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Title: Acoustic segregation and structural timber production
Author: Searles, Gregory J.
ISNI:       0000 0004 2714 3677
Awarding Body: Edinburgh Napier University
Current Institution: Edinburgh Napier University
Date of Award: 2012
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Concerns about changes in the quality of the maturing British spruce resource (principally stiffness) have raised doubts about maintaining strength grading pass-rates. Acoustic (or stress wave) instruments provide a non-destructive measurement of stiffness and are increasingly used to classify/segregate forests, trees and logs. A fundamental assumption in the use of acoustic instruments is that of constant density, yet there is little understanding of density variation within the British spruce resource. Understanding this variation is essential for understanding the accuracy of acoustic instruments, which can affect how and when they should be used. The extent of variation in density was determined experimentally from a range of sites with contrasting silviculture and environments, and trees within-site were chosen to reflect the extremes of growth rate. Variation within tree (important for log resonance measurement) was found to depend both on dominance class (i.e. relative diameter) and height within the tree. The density in the outer part of a tree (important for standing tree time of flight measurement) was found to vary with dominance class, distance in from the bark and season. Mean green density profiles of the outer part of the tree show that density ceases to be constant between dominance classes after 10 mm in from the bark. The effect of this variation could not be quantified because the propagation behaviour of the stress wave within a tree is not fully understood. An examination of wave propagation showed that it did not conform to behaviour as described in the literature and interaction with both density variation within the tree and with the tree's boundaries is likely to affect the accuracy of this technique. The utilisation of these instruments was also examined within a sawmill simulation study, to provide an alternative to simply diverting low stiffness logs to lower value, non-structural products. Exploiting the predictable within-tree stiffness variation and adjusting cutting patterns to avoid the lower stiffness core of lower stiffness logs allowed production of consistently higher stiffness battens. A reduction in twist and knot severity was also observed, but not at significant levels until the juvenile zone (first ten years) was completely excluded. All batten properties improved with increasing cambial age (number of growth rings from the pith). Alternative cutting patterns had no effect on the recoverable batten volume from within a log and showed considerable potential to improve value to sawmills.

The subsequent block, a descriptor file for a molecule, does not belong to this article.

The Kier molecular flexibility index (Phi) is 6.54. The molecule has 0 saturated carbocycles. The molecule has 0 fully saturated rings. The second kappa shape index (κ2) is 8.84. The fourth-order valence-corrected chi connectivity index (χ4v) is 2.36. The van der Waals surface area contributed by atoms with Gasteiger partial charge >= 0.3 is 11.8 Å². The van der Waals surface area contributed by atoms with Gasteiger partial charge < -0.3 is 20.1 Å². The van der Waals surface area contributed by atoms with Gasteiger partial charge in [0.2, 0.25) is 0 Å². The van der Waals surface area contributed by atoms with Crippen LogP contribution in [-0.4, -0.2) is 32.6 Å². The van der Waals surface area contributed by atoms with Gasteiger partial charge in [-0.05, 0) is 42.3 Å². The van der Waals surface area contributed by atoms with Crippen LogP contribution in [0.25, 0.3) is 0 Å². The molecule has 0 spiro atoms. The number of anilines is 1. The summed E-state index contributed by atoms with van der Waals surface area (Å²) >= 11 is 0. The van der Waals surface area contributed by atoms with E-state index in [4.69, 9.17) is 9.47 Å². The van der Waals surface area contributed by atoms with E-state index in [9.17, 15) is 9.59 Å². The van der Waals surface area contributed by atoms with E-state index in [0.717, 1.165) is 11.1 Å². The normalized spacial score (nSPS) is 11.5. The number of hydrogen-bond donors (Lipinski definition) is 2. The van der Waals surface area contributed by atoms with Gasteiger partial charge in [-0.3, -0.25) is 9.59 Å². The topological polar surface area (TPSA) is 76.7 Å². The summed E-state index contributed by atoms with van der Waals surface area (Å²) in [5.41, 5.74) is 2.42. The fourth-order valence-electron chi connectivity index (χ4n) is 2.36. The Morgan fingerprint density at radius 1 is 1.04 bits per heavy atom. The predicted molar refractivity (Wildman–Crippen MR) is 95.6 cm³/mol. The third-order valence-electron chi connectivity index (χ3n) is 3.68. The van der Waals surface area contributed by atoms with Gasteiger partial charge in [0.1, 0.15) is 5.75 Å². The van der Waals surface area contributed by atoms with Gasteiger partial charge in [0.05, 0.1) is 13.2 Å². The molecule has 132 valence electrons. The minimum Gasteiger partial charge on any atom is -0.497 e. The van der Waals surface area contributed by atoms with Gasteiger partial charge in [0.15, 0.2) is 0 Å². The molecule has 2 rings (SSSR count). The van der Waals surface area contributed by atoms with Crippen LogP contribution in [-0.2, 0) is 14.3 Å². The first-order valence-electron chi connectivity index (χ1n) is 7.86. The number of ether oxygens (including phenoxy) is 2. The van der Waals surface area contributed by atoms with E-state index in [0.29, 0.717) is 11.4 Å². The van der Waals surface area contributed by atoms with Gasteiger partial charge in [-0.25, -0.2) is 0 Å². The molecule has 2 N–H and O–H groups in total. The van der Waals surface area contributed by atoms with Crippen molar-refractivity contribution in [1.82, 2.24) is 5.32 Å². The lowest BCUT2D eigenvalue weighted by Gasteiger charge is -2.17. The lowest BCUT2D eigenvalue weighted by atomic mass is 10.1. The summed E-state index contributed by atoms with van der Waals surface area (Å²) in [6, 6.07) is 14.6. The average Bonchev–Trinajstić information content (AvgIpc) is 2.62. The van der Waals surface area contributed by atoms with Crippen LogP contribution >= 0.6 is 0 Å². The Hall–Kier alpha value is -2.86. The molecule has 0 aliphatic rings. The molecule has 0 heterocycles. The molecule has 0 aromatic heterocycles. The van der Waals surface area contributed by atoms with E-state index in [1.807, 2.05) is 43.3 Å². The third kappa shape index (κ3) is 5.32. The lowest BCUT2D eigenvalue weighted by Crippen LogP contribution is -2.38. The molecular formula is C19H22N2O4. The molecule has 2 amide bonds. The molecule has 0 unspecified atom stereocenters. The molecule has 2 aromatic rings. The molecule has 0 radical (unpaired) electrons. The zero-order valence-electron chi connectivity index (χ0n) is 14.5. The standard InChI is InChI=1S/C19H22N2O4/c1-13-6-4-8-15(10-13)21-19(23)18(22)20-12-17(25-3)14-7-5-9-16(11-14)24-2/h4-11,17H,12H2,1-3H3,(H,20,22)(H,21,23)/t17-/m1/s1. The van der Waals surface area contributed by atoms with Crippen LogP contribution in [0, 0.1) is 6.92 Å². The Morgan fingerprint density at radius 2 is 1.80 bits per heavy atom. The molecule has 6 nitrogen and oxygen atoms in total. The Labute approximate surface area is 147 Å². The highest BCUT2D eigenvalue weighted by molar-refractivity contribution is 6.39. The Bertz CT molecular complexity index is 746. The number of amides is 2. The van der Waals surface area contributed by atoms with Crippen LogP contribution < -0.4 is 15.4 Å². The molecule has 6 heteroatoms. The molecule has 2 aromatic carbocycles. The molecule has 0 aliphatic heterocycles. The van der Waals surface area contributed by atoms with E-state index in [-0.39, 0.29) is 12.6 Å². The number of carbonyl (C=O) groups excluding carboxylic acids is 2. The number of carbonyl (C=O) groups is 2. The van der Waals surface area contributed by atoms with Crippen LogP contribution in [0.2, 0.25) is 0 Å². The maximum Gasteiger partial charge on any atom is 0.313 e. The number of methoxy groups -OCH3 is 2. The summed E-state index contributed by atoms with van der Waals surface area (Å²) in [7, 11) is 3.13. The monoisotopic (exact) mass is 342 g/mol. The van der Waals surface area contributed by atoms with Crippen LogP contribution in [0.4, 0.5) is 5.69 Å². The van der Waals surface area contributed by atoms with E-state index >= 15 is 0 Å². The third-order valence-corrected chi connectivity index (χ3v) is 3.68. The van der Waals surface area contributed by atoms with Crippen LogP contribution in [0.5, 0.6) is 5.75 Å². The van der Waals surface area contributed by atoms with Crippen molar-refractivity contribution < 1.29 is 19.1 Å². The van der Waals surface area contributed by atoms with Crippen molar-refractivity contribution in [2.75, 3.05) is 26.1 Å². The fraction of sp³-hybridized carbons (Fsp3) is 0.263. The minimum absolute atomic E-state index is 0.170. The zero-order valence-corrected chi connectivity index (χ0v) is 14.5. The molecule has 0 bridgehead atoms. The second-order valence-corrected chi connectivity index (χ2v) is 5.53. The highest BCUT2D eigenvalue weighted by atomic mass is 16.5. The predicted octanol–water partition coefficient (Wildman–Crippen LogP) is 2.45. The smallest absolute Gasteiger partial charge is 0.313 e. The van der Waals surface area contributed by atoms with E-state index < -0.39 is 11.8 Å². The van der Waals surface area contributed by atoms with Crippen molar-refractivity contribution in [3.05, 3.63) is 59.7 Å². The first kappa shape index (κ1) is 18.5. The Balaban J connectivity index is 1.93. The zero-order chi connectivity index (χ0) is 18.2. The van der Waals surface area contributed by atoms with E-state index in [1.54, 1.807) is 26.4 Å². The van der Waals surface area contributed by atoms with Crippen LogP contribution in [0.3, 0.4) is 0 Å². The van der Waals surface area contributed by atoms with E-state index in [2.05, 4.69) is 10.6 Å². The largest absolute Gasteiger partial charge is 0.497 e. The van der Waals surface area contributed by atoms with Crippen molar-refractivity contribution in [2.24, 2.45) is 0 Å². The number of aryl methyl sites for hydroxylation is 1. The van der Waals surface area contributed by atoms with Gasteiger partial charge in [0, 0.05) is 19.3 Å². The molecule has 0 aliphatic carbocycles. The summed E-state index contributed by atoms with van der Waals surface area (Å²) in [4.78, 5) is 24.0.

Supervisor: Ridley-Ellis, Daniel Sponsor: Scottish Forestry Trust
Qualification Name: Thesis (Ph.D.) Qualification Level: Doctoral
EThOS ID:  DOI: Not available
Keywords: TS Manufactures